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Welcome to the month of February fellow readers. As a longtime fan of all things Studio Ghibli, I decided we would take a look at one of Isao Takahata’s works. Take out your kleenex, this week on Anime Monday we’ll be discussing Grave of the Fireflies.
Set in Japan during World War II, Grave of the Fireflies follows the misfortunes of Seita and Setsuko that ultimately lead to their death. These aren’t spoilers; they’re a given. Yup, it’s that type of movie. Seita narrates his own death at the start of the film. He’s dressed in tatters, alone at a train station. Long, dark shadows fill the spaces between Seita and the passengers who show dismay at the sight of all the homeless children. His death is mourned by no one in particular, but we the viewers at least get to see Seita reunited with his young sister in a red-hued afterlife that is lit up by fireflies. It’s an incredibly bleak moment that sets the tone for the remainder of the film. In his afterlife, we see Seita and Setsuko transformed back to their former selves with clean, proper clothing. This visual cue transports us back in time at the start of it all.
Dressed in the same attire, Seita is seen scuttling through his home as he prepares to leave it for the safety of a bomb shelter. His mother appears to announce she’s going to get a head start. Seita stops her to make sure she has her heart medication. They reassure each other of their reunion at the shelter. With organized frenzy, he buries sundries in a pit for safekeeping, puts on his shoes, gathers up his rucksack, and seems ready to leave with his sister. When, suddenly, he remembers his dad’s photograph. He yanks it out of it’s frame. Finally, he straps his sister to his back and is set to go, but is held up once more when Setsuko cries out for her doll. Back he goes. It’s a stressful scene filled with mundane moments with which anyone who’s ever had to make a big move or change can relate. You’ve prepped indefinitely, you’ve done everything that needed doing, and even then there’s that nagging sensation that you’re forgetting something. In reality, the only thing left is to walk out that door, but you’re hesitant, scared, and any reason to linger is a cherished moment. These beautiful, insignificant moments are what the film captures best.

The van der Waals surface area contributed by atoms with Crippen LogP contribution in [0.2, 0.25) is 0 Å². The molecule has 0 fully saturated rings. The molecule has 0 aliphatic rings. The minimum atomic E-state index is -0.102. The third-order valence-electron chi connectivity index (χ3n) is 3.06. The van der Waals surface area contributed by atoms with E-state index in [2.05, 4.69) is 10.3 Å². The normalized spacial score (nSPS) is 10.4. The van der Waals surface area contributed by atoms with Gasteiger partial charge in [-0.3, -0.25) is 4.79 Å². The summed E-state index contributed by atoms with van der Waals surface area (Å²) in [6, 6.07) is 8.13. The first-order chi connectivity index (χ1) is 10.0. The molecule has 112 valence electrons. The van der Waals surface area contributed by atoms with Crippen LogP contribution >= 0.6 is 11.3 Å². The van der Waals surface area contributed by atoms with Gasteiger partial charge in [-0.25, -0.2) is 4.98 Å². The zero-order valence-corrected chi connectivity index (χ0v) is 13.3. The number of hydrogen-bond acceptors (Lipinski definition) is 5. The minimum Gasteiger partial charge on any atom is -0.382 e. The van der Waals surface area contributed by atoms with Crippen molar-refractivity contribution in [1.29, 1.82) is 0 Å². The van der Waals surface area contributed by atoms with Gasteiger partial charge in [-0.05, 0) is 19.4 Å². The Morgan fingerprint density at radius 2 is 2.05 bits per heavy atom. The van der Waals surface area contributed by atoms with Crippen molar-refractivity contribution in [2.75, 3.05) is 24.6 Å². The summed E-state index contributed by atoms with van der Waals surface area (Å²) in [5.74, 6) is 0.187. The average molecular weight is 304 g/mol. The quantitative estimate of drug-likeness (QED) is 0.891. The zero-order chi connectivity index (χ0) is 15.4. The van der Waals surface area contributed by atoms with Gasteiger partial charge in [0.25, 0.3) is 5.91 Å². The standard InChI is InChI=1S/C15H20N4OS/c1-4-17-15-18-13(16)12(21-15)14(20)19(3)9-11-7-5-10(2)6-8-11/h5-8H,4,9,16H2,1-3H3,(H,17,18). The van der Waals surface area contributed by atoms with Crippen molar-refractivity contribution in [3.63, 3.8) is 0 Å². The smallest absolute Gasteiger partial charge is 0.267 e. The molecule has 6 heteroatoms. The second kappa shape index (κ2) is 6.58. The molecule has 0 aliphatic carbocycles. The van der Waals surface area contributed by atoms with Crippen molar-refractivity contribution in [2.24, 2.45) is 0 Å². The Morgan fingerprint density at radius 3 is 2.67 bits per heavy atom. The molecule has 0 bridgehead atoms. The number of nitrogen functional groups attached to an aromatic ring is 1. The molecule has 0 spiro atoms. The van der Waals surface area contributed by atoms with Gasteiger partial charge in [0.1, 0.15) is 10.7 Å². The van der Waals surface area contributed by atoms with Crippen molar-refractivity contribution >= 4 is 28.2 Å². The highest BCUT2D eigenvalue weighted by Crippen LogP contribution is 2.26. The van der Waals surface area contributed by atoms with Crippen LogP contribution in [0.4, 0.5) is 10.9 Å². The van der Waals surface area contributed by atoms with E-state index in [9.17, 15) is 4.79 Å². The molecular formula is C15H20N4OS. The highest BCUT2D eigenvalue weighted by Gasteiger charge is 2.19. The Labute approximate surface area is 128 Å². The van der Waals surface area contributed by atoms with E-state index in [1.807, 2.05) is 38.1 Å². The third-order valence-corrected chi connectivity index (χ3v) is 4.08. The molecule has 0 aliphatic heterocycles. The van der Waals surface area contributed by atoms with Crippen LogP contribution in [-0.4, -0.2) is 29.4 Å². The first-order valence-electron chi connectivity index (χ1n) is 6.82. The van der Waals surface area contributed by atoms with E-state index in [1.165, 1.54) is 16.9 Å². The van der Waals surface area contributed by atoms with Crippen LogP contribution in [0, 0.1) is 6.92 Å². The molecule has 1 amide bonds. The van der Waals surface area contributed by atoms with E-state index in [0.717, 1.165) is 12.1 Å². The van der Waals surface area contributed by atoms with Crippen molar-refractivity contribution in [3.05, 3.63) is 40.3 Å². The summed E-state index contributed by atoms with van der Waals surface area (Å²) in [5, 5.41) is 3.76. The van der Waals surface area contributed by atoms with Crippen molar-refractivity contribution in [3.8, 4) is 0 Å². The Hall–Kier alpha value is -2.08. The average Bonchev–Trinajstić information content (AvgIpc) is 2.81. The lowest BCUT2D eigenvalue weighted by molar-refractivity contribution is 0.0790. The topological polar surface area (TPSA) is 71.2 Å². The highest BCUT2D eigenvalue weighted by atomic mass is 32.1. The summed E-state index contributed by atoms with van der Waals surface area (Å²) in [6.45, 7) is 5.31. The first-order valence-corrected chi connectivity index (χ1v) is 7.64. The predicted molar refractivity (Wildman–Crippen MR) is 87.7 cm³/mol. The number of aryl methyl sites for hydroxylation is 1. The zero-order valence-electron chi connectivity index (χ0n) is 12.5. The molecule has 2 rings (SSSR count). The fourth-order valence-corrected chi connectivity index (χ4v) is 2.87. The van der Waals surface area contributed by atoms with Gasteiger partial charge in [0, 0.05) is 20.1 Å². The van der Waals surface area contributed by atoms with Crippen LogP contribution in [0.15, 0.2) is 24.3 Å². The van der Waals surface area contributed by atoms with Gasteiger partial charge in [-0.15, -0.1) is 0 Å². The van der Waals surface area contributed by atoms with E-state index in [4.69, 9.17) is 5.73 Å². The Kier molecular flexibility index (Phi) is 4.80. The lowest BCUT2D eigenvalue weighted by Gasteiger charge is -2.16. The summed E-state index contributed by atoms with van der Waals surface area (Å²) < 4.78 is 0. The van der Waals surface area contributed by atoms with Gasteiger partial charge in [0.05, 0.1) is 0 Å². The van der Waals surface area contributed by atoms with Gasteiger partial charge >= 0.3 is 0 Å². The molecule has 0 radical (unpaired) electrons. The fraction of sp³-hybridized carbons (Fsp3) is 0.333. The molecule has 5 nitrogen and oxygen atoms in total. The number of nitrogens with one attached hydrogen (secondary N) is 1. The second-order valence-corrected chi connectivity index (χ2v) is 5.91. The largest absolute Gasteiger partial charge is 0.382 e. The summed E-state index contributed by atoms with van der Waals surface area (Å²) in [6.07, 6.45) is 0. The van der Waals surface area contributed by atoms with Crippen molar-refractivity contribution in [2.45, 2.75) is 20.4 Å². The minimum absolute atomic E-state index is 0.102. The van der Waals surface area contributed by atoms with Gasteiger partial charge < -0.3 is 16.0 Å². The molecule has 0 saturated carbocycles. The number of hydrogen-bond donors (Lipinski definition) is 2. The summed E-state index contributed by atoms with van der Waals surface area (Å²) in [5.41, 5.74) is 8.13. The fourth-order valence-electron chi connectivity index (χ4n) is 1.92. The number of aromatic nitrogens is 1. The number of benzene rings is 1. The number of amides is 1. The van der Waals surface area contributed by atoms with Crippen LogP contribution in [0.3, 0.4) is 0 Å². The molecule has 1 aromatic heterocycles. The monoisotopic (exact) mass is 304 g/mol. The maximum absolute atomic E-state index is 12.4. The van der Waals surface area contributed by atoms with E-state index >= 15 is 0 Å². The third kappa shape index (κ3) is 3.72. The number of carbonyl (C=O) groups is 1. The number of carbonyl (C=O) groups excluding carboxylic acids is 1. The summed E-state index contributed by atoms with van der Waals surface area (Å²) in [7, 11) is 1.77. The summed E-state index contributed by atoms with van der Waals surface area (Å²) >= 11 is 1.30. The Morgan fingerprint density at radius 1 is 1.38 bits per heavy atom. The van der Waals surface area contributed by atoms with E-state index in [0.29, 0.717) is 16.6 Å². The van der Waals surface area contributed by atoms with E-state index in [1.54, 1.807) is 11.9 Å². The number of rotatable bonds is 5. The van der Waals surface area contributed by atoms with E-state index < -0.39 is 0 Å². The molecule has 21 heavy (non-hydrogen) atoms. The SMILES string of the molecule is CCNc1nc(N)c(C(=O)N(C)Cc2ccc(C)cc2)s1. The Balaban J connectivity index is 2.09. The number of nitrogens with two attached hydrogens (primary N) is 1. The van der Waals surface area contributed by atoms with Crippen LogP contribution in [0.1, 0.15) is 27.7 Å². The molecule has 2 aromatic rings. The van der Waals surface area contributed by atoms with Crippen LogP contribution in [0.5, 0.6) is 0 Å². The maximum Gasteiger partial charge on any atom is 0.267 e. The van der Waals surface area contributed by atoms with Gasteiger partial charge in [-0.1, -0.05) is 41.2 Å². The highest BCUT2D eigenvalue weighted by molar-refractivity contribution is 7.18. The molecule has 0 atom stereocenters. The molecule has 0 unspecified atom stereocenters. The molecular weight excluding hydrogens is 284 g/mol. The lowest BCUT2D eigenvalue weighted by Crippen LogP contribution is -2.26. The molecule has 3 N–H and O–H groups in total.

Confronted with evermore insurmountable obstacles, Seita and Setsuko are constantly grabbing at some sort of happiness. True stability is hard to come by, but that doesn’t mean they can’t find pleasure in simple banalities. You’ll find yourself smiling along with Setsuko at the sight of a tin box of fruit candies. And, yes, some might find the subject matter a bit manipulative and cloy. Nevertheless, the struggles of Seita and Setsuko are handled with earnestness and delicate care that elevate this above other war-time movie attempts. A lot of the plot is predictable, but it is in the service of character development and thematic points.